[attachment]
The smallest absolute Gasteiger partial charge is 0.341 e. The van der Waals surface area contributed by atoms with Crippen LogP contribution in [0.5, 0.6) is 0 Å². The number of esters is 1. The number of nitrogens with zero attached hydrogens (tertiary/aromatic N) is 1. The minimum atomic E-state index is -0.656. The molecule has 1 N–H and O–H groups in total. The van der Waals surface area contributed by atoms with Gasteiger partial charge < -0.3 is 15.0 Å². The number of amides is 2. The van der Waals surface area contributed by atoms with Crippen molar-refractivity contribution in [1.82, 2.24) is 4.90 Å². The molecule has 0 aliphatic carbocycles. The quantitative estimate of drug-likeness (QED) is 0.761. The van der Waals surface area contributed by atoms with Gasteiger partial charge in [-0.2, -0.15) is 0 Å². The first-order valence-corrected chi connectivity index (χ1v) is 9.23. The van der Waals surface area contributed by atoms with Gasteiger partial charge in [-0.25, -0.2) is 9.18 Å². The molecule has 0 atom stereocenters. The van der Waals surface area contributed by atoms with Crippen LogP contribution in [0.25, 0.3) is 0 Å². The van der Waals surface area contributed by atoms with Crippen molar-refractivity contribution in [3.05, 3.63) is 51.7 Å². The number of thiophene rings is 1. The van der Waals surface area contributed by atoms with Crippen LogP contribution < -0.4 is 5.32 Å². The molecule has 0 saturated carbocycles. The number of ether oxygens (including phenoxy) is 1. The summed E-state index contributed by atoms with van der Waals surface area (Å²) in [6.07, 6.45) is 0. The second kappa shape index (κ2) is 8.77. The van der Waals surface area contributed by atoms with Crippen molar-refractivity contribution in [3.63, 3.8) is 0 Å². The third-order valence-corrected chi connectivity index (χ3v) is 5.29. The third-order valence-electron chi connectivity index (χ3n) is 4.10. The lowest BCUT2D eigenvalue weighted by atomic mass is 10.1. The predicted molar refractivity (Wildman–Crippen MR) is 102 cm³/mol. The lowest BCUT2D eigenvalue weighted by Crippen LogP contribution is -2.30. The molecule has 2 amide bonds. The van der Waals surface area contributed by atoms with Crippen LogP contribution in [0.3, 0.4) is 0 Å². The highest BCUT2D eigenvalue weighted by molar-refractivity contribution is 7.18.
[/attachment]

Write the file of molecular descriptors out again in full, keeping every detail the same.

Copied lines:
The smallest absolute Gasteiger partial charge is 0.341 e. The van der Waals surface area contributed by atoms with Crippen LogP contribution in [0.5, 0.6) is 0 Å². The number of esters is 1. The number of nitrogens with zero attached hydrogens (tertiary/aromatic N) is 1. The minimum atomic E-state index is -0.656. The molecule has 1 N–H and O–H groups in total. The van der Waals surface area contributed by atoms with Gasteiger partial charge < -0.3 is 15.0 Å². The number of amides is 2. The van der Waals surface area contributed by atoms with Crippen molar-refractivity contribution in [1.82, 2.24) is 4.90 Å². The molecule has 0 aliphatic carbocycles. The quantitative estimate of drug-likeness (QED) is 0.761. The van der Waals surface area contributed by atoms with Gasteiger partial charge in [-0.2, -0.15) is 0 Å². The first-order valence-corrected chi connectivity index (χ1v) is 9.23. The van der Waals surface area contributed by atoms with Gasteiger partial charge in [-0.25, -0.2) is 9.18 Å². The molecule has 0 atom stereocenters. The van der Waals surface area contributed by atoms with Crippen LogP contribution in [0.25, 0.3) is 0 Å². The van der Waals surface area contributed by atoms with Crippen molar-refractivity contribution in [3.05, 3.63) is 51.7 Å². The number of thiophene rings is 1. The van der Waals surface area contributed by atoms with Crippen LogP contribution < -0.4 is 5.32 Å². The molecule has 0 saturated carbocycles. The number of ether oxygens (including phenoxy) is 1. The summed E-state index contributed by atoms with van der Waals surface area (Å²) in [6.07, 6.45) is 0. The second kappa shape index (κ2) is 8.77. The van der Waals surface area contributed by atoms with Crippen molar-refractivity contribution in [3.63, 3.8) is 0 Å². The third-order valence-corrected chi connectivity index (χ3v) is 5.29. The third-order valence-electron chi connectivity index (χ3n) is 4.10. The lowest BCUT2D eigenvalue weighted by atomic mass is 10.1. The predicted molar refractivity (Wildman–Crippen MR) is 102 cm³/mol. The lowest BCUT2D eigenvalue weighted by Crippen LogP contribution is -2.30. The molecule has 2 amide bonds. The van der Waals surface area contributed by atoms with Crippen LogP contribution in [0.3, 0.4) is 0 Å². The highest BCUT2D eigenvalue weighted by molar-refractivity contribution is 7.18.